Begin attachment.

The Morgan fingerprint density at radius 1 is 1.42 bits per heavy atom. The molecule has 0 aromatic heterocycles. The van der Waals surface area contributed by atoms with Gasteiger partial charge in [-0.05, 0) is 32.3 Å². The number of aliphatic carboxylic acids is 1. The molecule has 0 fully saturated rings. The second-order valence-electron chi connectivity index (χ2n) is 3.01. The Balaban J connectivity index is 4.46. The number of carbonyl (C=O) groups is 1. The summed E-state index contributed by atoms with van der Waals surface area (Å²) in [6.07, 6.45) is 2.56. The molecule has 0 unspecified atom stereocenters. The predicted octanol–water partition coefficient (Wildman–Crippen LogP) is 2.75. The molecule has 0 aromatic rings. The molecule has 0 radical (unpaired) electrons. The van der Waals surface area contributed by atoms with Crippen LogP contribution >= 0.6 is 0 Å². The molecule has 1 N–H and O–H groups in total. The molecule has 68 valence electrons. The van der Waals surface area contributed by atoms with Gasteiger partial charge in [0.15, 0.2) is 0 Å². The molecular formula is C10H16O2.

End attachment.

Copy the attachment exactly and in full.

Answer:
The Morgan fingerprint density at radius 1 is 1.42 bits per heavy atom. The molecule has 0 aromatic heterocycles. The van der Waals surface area contributed by atoms with Gasteiger partial charge in [-0.05, 0) is 32.3 Å². The number of aliphatic carboxylic acids is 1. The molecule has 0 fully saturated rings. The second-order valence-electron chi connectivity index (χ2n) is 3.01. The Balaban J connectivity index is 4.46. The number of carbonyl (C=O) groups is 1. The summed E-state index contributed by atoms with van der Waals surface area (Å²) in [6.07, 6.45) is 2.56. The molecule has 0 unspecified atom stereocenters. The predicted octanol–water partition coefficient (Wildman–Crippen LogP) is 2.75. The molecule has 0 aromatic rings. The molecule has 0 radical (unpaired) electrons. The van der Waals surface area contributed by atoms with Crippen LogP contribution >= 0.6 is 0 Å². The molecule has 1 N–H and O–H groups in total. The molecule has 68 valence electrons. The van der Waals surface area contributed by atoms with Gasteiger partial charge in [0.15, 0.2) is 0 Å². The molecular formula is C10H16O2.